butter or butter spread
¼ large cucumber
salt and pepper

Slice each roll in half and spread lightly with butter (or substitute). This is an important step – do not neglect this as it enables the cheese to be the filling.
Share the soft cheese between each.
Slice the cucumber as thinly as you can and place on each half. Season with salt and pepper.

Re-assemble each roll and cut into smaller pieces if required.

Monday, 12 August 2013

If Jonathan Harker were Vegetarian...

When Jonathan Harker arrives in Transylvania, he is taken in by Count Dracula’s hospitality, before realising that he is a prisoner in the castle. Perhaps if he had consumed a few of these garlic-laden treats, he would have fared better.

Serves 4 – 6

For the pastry
125g/ 4oz plain flour
125g/ 4oz wholemeal Flour
150g/ 5oz butter, in small pieces
1 large free range egg

For the filling
850g/1lb 14oz potatoes, peeled and chopped for the pan
3 onions, chopped roughly
3 garlic cloves, peeled and crushed
2tbsp olive oil
25g/ 1oz butter
175g/ 6oz cheese, grated
250ml/ 9floz double cream
1tbsp fresh herbs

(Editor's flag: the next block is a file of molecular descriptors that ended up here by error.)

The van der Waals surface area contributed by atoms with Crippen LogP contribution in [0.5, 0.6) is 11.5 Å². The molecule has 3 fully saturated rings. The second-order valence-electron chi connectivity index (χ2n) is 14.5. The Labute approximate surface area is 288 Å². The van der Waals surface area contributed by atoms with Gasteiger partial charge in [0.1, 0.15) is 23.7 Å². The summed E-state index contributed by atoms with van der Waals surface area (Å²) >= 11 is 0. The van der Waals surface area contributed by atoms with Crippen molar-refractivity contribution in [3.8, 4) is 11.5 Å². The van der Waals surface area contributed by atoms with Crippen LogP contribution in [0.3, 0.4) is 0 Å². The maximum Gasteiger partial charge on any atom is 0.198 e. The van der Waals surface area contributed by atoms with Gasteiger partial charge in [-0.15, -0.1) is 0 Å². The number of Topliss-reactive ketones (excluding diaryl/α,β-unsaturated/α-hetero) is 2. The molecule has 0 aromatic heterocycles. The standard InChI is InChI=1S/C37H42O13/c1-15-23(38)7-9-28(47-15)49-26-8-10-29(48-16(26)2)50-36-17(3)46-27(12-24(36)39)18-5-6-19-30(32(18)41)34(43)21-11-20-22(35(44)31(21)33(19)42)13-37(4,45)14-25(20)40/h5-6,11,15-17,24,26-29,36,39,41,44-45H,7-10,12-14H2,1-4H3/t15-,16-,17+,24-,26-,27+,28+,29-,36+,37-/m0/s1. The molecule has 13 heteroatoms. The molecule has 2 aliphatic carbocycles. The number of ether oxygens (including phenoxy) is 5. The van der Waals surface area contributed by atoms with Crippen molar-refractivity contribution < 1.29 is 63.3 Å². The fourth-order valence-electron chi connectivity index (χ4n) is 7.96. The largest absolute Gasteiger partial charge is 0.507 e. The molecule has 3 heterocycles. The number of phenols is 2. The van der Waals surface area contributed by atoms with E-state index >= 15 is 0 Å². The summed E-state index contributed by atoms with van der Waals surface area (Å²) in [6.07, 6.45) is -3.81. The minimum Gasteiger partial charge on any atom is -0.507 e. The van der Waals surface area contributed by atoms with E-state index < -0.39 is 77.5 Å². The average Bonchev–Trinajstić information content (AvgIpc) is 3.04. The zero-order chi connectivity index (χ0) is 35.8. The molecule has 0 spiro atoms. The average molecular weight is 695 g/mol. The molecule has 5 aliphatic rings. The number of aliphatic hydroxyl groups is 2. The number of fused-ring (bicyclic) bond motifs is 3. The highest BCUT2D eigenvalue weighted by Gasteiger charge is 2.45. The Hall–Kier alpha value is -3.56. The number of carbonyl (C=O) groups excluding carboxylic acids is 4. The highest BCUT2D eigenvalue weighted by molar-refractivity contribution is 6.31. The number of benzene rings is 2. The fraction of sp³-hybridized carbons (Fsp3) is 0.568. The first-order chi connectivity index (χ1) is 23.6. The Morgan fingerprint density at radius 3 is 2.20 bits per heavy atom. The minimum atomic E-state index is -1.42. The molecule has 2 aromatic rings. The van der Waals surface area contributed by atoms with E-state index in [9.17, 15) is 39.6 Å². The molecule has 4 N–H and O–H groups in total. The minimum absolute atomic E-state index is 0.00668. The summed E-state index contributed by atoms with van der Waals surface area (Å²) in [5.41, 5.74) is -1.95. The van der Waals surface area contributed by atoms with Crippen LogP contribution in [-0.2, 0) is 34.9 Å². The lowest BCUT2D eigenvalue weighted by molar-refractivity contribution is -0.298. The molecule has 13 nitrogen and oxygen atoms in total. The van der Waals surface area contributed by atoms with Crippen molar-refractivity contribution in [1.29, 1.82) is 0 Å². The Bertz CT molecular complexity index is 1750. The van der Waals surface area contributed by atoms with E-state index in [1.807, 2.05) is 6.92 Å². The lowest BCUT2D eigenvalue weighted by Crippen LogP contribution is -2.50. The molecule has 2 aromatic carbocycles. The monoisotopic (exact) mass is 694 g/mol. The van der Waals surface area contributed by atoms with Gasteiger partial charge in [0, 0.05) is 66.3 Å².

First make the pastry.
Put flours and butter into food mixer and whizz until it resembles fine breadcrumbs (or mix between fingers).
Add egg and whizz again.
Tip out and form into a ball. Chill for about 10 minutes.
Grease and line two loaf tins.
Take pastry from fridge, then cut in half and roll each half out into a large rectangle.
Line each tin. Cover and replace in fridge.

Then make the filling.
Boil the potatoes until just tender, then drain and cool slightly. Cut into small chunks.
While the potatoes are boiling, heat oil and butter in a pan and add onions.
Fry onions on a very low heat for about 15 mins, then add garlic and cook for a couple more. Then add the potatoes to the pan. Stir and add 100g/ 3½ oz of the cheese and the herbs.
Allow to sit and soak up the flavours.

Later (I try to leave it at least a few hours) assemble the pie.
Take the pastry out of the fridge and pour the potato mix in, sharing equally between the two cases.
Drizzle the cream over each one and top with the remaining 75g of grated cheese.

Cook in oven at Gas 6 for 45 minutes.

Allow to cool slightly and then cut into portions.